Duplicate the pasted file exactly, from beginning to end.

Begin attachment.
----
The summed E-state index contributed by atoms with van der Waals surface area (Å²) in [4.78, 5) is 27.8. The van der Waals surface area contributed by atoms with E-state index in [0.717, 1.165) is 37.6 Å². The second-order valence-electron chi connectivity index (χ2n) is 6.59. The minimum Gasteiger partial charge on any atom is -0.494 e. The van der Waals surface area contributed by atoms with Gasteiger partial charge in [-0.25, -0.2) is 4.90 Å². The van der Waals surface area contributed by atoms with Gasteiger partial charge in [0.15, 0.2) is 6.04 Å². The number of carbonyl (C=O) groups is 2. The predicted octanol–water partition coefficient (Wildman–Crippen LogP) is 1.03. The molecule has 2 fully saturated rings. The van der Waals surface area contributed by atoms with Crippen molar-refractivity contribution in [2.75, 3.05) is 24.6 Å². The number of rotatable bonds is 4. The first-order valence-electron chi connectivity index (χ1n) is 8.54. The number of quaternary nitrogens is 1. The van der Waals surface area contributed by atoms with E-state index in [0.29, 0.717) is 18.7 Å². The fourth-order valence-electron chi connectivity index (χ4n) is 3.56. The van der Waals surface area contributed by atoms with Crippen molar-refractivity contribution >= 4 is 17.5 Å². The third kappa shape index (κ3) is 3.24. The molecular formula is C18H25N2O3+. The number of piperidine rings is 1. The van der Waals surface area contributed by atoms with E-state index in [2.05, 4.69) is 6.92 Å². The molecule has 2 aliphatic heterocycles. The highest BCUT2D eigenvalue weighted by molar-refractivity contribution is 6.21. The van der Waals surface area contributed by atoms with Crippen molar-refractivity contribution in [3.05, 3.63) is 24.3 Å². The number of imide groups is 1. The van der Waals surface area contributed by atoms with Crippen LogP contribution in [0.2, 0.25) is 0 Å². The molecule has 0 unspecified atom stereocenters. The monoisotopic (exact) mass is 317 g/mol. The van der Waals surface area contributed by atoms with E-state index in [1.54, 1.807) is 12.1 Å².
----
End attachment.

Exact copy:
The summed E-state index contributed by atoms with van der Waals surface area (Å²) in [4.78, 5) is 27.8. The van der Waals surface area contributed by atoms with E-state index in [0.717, 1.165) is 37.6 Å². The second-order valence-electron chi connectivity index (χ2n) is 6.59. The minimum Gasteiger partial charge on any atom is -0.494 e. The van der Waals surface area contributed by atoms with Gasteiger partial charge in [-0.25, -0.2) is 4.90 Å². The van der Waals surface area contributed by atoms with Gasteiger partial charge in [0.15, 0.2) is 6.04 Å². The number of carbonyl (C=O) groups is 2. The predicted octanol–water partition coefficient (Wildman–Crippen LogP) is 1.03. The molecule has 2 fully saturated rings. The van der Waals surface area contributed by atoms with Crippen molar-refractivity contribution in [2.75, 3.05) is 24.6 Å². The number of rotatable bonds is 4. The first-order valence-electron chi connectivity index (χ1n) is 8.54. The number of quaternary nitrogens is 1. The van der Waals surface area contributed by atoms with E-state index in [0.29, 0.717) is 18.7 Å². The fourth-order valence-electron chi connectivity index (χ4n) is 3.56. The van der Waals surface area contributed by atoms with Crippen molar-refractivity contribution >= 4 is 17.5 Å². The third kappa shape index (κ3) is 3.24. The molecular formula is C18H25N2O3+. The number of piperidine rings is 1. The van der Waals surface area contributed by atoms with E-state index in [2.05, 4.69) is 6.92 Å². The molecule has 2 aliphatic heterocycles. The highest BCUT2D eigenvalue weighted by molar-refractivity contribution is 6.21. The van der Waals surface area contributed by atoms with Crippen molar-refractivity contribution in [3.05, 3.63) is 24.3 Å². The number of imide groups is 1. The van der Waals surface area contributed by atoms with Crippen LogP contribution in [0.2, 0.25) is 0 Å². The molecule has 0 unspecified atom stereocenters. The monoisotopic (exact) mass is 317 g/mol. The van der Waals surface area contributed by atoms with E-state index in [1.54, 1.807) is 12.1 Å².